Some of us are worried about December 3 and December 15.
Until December 3rd, federal agencies, expiring programs, and other spending necessities, get the money they need to continue operating. Called a CR (Continuing Resolution), the spending okay expires in two days. Meanwhile, a debt ceiling agreement unravels on December 15.
Federal Spending and Debt
To solve the first half of the problem, the Congress could again pass a CR–a Continuing Resolution–that again temporarily okays federal spending and avoids a government shutdown. Similar to the current CR that lasts from September 30 to this Friday, a new one might take us into March. While there are other possibilities, the CR is most likely.
A CR would continue the budget’s mandatory and discretionary spending:
The December 15 debt ceiling deadline is equally alarming.
Our debt ceiling story starts during August 2019 when the Congress said to forget it for awhile. Then, after that suspension expired in October, the Congress allocated enough ($480 trillion) for the U.S. to observe its financial obligations. The $480 billion runs out on December 15.
Right now, at $28.4 trillion, the debt limit is the maximum amount the U.S. can use to pay its existing bills. Once we hit the limit and cannot borrow anymore, we have to find more money somewhere. The possibilities are current revenue and cash on hand. In addition, we can cut non-necessities. Soon depleted, “these extraordinary measures” are not enough.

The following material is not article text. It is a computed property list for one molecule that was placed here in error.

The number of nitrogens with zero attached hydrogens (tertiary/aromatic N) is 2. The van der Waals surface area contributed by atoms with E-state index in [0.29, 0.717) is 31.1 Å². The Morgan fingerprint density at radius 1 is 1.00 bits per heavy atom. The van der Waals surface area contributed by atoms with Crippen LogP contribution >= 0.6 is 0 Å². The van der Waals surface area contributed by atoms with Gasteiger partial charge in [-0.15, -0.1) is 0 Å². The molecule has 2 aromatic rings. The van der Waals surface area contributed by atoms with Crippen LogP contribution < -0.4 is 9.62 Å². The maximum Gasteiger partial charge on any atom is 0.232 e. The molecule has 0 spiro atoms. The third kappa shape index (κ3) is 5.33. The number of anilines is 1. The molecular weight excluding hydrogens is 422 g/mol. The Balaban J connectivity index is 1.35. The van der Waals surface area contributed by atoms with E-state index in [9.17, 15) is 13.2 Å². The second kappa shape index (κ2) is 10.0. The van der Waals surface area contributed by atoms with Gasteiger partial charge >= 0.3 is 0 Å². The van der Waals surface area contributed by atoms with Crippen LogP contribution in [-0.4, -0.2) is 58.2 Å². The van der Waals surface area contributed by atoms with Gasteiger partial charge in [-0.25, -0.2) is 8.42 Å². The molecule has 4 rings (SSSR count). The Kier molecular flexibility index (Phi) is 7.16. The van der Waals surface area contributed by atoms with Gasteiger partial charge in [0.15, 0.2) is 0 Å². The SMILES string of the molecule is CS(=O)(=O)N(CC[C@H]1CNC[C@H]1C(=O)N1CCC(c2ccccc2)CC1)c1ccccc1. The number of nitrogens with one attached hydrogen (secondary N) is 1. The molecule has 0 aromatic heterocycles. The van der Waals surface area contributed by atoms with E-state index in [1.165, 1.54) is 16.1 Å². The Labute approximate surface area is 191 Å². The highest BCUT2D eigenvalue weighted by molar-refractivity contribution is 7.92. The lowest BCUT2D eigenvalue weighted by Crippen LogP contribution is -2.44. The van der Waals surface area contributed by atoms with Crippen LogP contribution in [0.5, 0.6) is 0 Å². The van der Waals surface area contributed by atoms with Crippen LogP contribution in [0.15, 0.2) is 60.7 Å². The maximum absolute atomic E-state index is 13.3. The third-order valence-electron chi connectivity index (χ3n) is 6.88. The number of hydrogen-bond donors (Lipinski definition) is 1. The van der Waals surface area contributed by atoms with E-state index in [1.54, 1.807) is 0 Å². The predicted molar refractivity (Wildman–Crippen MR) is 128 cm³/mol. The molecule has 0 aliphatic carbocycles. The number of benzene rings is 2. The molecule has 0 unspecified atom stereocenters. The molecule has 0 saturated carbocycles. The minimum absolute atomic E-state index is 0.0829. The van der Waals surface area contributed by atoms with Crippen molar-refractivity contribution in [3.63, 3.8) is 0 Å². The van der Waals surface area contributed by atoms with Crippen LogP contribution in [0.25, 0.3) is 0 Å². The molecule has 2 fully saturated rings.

To continue paying back what we owe, we need a higher ceiling.
Our Bottom Line: Borrowing
Any time U.S. spending exceeds revenue, we have to borrow to make up the difference. Rather than borrowing from a bank like you and I would do, the U.S. government sells different kinds of bonds and bond-like securities. The buyers are businesses (including banks), countries, and you and me. By buying a bond, temporarily, we are giving the U.S. government money. The government then allocates it through the U.S. budget’s mandatory and discretionary spending parameters. We are willing to lend the money because, in return, we get interest payments. Also, the U.S. has been a dependable borrower. Since it always pays back what it owes, most of the world is happy to loan it money.
If the debt ceiling is not raised, we will have a shortfall because our spending exceeds our revenue. The result is some choices. We will have to decide who gets a check. Returning to the above pie graph, who would you choose?
My sources and more: For a debt ceiling update, Vox was a handy source. From there, firsthand, we can look at the CR that Congress passed approximately two months ago. Then, for more of the debt ceiling story, do take a look the Whitehouse Explainer and at econlife, here and here.